This was in contrast to the investigations of control samples by the Indian authorities of the batch released to the Gambia. Control samples are retained by the manufacturer for every batch it releases in the market for future investigations. The Indian regulator, DCGI, wrote to the WHO that it found no contamination in any of the products and even the raw materials subscribed to safe standards.
Though India’s health ministry has cleared Maiden, the country’s commerce ministry wrote to the former expressing concern over the incident in the Gambia and a similar incident in Uzbekistan, where 18 children died allegedly after consumption of medicines made in India. News18.com had reported that the commerce secretary asked for a thorough investigation and necessary corrective steps since these incidents had impacted India’s reputation, and thus India’s exports.
While India demands more evidence and reports, here are some issues that remain unaddressed so far on the part of Indian authorities:
- Reports of three investigations done by India – physical inspection of Maiden’s plant, testing of control samples by Indian government labs, and probe carried out by the four-member expert committee – have not been shared in the public domain despite repeated requests.
- The WHO investigations into the samples that reached the Gambia showed DEG presence ranging up to 19.02%, but Indian tests showed no such contamination of the same batch of samples. Was the chain of custody of these samples – which the Indian government received from the manufacturer itself for testing – adequately preserved?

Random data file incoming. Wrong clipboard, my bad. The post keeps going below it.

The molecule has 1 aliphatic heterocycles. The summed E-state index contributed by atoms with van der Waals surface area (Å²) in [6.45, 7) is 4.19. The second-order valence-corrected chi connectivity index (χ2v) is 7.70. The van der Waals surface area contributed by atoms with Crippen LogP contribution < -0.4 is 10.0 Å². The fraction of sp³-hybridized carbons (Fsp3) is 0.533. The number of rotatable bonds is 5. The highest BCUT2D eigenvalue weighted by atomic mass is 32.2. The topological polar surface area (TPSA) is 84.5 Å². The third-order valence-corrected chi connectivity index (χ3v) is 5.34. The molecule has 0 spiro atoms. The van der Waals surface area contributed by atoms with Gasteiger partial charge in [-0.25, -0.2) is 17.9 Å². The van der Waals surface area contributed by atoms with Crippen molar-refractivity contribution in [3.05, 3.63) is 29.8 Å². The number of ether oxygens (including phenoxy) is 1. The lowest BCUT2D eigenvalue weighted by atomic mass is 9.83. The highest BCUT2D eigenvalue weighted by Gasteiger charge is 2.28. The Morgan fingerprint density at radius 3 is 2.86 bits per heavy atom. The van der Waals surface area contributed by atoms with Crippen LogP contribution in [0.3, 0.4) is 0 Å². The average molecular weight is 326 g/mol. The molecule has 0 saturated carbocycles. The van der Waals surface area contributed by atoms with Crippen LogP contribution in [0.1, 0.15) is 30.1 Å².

- The parliamentary committee report from Gambia addressed many unknowns and demanded legal action against Maiden Pharmaceuticals. What has been the response?
WHO reiterates alert against Maiden products
Meanwhile, the WHO has refused to buy India’s investigations which say ‘there was no link’ between the deaths and the four medicines. Not only does the product alert warning issued by the UN agency against their use continues to remain, but it also issued a renewed warning on January 24 to regulators and governments worldwide regarding them. “Governments must increase surveillance so they can detect and remove from circulation any substandard medicines identified in the WHO medical alerts,” it said.
In a presser on January 24, Hanan Balkhy, acting interim assistant director-general for medicines and health products, said that the WHO had to reinforce the product alert because it feared that some of these medicines might still be in circulation.
“We noticed these deaths because they happened in a group.. but there might be children out there exposed to these medications while their parents are not even aware. And that’s why we are trying to be very transparent about the need to come together through the supply chain to address this issue,” she said.
Her call included an alert not just against the four products that were sent by Maiden Pharmaceuticals to the Gambia but also two more pediatric formulations made by Noida-based Marion Biotech (that were linked to the deaths of Uzbek kids) and another four made by Indonesian manufacturers.
The WHO believes that apart from the Gambia and Uzbekistan, five other countries are also affected by these products though it hasn’t named them. The news agency Reuters identified four of them as Cambodia, the Philippines, East Timor and Senegal.